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Blackfen School for Girls

Blackfen School for Girls

Raising aspirations - releasing potential

Media Studies A Level

Media Studies  

Exam board:  Eduqas.

Why study this subject:

Media studies is a most interesting subject which explores the way in which a range of media (including Music video, Advertising, TV, Radio, Film, and online media) make meaning and can be interpreted by audiences, and also how media industries operate to create media products and market them.

In year 12 the course is divided into two parts:

Media language and Representation:

Students learn about the way in which mise en scene, camera shots, sound and editing (media language) construct meaning as well as Representation concepts such as stereotyping (including Richard Dyer) and binary opposites (Levi- Strauss)

There is a strong emphasis on the social, cultural, economic and political context of a range if different media texts.  For example we investigate the way in which Music videos, including  Beyonce- Formation, and Vance Joy: Riptide construct representations of femininity and ethnicity, and we also study historical media products including film posters from the 1950’s and 1960’s and the way in which these media products reflect the changes in equality for women and ethnic minorities.

Media Industries and Audiences:

Students learn about the concepts of media ownership and audience and the way this affects the development of films, newspapers, computer games in terms of marketing and economic success.   Set exam texts in this unit include Straight Outta Compton, I Daniel Blake, Assassins Creed III and Late Night Womens hour.

There is a strong emphasis on feminism and ideas connected to racial equality, and an exploration of the idea that audiences are no longer easy to define, and have a huge range of choice over which kinds of media audiences choose to consume.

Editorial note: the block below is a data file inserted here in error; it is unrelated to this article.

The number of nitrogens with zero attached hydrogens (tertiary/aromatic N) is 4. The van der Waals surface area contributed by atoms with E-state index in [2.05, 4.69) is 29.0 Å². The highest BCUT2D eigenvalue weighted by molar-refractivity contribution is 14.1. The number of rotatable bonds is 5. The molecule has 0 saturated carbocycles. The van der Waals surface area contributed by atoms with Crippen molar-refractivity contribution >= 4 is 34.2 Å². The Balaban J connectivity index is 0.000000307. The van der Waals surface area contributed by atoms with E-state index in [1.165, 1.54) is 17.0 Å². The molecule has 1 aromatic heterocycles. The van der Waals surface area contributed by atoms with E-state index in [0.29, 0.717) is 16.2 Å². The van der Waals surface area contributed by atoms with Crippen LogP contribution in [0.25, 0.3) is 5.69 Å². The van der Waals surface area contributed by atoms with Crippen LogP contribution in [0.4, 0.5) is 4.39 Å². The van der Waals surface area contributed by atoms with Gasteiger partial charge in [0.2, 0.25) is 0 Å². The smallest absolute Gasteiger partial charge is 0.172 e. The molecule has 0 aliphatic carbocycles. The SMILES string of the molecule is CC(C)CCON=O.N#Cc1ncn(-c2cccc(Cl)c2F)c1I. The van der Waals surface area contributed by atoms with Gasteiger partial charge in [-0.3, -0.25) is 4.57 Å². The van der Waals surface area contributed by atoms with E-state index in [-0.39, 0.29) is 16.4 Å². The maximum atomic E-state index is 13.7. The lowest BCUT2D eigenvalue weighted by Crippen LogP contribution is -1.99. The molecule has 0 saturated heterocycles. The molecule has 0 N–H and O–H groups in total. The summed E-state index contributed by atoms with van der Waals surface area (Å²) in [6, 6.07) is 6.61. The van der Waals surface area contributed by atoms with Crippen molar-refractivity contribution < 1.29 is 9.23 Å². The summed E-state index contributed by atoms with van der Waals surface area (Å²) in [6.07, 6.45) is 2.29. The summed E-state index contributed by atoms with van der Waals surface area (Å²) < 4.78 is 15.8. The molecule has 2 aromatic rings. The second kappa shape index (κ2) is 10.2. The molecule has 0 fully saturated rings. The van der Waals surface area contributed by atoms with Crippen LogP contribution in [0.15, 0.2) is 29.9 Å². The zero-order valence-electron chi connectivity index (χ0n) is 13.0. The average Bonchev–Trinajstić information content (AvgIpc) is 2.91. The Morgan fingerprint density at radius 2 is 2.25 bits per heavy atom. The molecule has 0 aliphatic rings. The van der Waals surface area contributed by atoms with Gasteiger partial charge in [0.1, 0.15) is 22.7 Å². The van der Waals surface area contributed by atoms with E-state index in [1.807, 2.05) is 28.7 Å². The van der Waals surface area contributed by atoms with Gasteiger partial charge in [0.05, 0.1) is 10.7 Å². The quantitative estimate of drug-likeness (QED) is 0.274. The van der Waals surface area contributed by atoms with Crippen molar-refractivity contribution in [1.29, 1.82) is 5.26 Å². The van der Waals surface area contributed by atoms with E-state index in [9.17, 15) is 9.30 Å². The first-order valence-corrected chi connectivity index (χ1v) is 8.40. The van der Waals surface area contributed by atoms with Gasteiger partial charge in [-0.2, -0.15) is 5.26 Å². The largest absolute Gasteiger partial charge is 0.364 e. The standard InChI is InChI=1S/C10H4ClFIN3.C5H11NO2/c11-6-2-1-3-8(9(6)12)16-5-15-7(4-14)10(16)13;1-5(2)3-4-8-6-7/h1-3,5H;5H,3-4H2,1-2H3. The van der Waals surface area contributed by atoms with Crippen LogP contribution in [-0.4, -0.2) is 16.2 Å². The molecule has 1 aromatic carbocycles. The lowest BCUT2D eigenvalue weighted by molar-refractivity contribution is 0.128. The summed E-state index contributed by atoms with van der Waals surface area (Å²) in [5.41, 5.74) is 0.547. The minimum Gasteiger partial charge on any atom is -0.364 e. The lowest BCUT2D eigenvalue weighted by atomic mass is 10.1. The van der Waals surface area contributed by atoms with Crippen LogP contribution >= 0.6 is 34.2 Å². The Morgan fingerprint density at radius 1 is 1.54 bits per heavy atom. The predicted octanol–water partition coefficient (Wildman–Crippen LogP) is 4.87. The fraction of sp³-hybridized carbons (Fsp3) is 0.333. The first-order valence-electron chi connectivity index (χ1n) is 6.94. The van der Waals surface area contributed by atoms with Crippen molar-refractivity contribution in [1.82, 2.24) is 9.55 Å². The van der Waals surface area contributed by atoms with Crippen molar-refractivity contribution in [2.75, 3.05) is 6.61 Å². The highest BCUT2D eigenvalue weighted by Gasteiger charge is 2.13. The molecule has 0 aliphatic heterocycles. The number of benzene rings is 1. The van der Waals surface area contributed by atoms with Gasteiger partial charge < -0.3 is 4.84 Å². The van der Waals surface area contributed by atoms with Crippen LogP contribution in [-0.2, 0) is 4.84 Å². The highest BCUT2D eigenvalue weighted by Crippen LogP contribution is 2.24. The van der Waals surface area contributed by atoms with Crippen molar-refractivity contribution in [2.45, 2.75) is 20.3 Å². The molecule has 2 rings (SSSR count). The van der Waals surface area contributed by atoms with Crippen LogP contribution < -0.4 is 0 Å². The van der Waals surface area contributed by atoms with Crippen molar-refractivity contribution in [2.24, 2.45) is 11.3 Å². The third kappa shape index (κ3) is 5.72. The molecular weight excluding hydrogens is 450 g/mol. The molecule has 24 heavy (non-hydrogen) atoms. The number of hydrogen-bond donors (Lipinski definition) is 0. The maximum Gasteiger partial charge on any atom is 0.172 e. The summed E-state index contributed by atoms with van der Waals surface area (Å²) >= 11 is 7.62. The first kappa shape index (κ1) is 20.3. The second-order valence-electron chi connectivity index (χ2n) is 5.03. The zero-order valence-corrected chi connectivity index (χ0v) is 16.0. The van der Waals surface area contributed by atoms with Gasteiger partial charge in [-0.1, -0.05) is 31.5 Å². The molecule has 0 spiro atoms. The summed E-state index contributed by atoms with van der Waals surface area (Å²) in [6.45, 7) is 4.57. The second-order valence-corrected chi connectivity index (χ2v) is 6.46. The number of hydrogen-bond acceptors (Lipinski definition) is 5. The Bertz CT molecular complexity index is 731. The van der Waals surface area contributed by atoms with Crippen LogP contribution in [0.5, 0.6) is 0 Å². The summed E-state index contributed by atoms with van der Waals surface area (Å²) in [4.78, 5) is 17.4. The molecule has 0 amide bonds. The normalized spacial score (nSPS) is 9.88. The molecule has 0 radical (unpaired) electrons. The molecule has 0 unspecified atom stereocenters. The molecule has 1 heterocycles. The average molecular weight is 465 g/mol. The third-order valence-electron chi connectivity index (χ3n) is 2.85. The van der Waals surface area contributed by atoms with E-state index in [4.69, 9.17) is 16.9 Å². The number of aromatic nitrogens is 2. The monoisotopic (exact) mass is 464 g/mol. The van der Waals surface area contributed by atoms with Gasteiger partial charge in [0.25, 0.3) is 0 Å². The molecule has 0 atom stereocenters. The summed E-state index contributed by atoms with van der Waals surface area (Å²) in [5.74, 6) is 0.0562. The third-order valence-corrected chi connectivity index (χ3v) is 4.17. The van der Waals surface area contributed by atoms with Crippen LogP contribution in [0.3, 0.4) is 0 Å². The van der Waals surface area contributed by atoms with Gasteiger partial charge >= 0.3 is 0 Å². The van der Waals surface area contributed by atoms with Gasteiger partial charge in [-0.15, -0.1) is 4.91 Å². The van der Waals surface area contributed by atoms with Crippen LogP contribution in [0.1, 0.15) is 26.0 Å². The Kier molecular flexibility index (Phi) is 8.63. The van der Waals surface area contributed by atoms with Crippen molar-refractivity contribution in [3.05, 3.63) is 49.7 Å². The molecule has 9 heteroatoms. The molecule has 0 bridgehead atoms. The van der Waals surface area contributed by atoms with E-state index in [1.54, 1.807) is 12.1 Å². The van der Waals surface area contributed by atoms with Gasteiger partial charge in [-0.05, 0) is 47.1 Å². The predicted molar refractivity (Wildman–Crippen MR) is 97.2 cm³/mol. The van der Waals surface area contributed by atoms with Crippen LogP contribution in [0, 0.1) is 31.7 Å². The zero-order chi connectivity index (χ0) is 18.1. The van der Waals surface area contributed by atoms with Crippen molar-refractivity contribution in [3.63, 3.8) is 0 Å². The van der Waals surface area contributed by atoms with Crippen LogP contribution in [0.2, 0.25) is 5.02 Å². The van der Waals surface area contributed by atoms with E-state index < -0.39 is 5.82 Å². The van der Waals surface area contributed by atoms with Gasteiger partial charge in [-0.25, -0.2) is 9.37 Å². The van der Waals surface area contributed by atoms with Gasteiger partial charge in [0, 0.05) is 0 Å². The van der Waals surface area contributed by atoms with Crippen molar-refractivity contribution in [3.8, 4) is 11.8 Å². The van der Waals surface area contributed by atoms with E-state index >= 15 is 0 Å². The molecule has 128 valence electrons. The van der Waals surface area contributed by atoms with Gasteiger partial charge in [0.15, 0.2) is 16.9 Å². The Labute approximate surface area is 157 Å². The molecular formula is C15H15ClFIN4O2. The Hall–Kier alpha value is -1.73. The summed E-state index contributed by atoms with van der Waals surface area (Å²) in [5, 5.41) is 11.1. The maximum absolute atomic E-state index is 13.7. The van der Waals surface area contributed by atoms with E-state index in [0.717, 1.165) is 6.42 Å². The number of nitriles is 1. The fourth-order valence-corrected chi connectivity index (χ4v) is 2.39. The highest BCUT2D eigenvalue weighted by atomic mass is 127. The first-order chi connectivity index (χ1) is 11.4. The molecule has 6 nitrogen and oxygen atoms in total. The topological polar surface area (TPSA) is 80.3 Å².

Year 13:

In Year 13 we study TV Crime Drama and compare Life on Mars and The Bridge (as a non English language text) and representation in women’s magazines of the 1960’s and online media, focussing on Zoella amongst others.

Practical coursework briefs account for 30% of the qualification and change every year, being announced each March, but will be connected to Marketing, advertising or digital and print magazines. Students will develop skills of photography and digital editing, including using Photoshop, as well as design skills and journalism.

How will I be assessed: 

Two exams taken at the end of the second year:

Exam 1, worth 35% consists of 2 sections.  There will be one question based on analysing an unseen media product, where students will be assessed on their ability to apply media language, and one question  comparing the representation in two media products,  One which is a set text and one which is unseen. The second section will consist of two questions based on Media industries and audiences.

Exam 2:  worth 35%  consists of three parts.  There will be one question each on the two crime dramas studied during year 13, One question comparing mainstream and alternative magazines and one question on online media (Zoella and Attitude)

Non Exam Assessment- (NEA) worth 30%  (practical work, done individually)

The exact briefs have not been released yet, but may involve a marketing campaign for a new film or a new print magazine and website.

Future course and possible careers:

Journalism, social media, computer games programming and design, working in film, television or broadcasting, working as a photographer, stylist, graphic designer, script writer, director, camera operator, sound recording artist, as well as many other possible career paths.

There are more than 1300 university degree courses dedicated to different aspects of the media, including film studies, broadcasting, video editing, and marketing.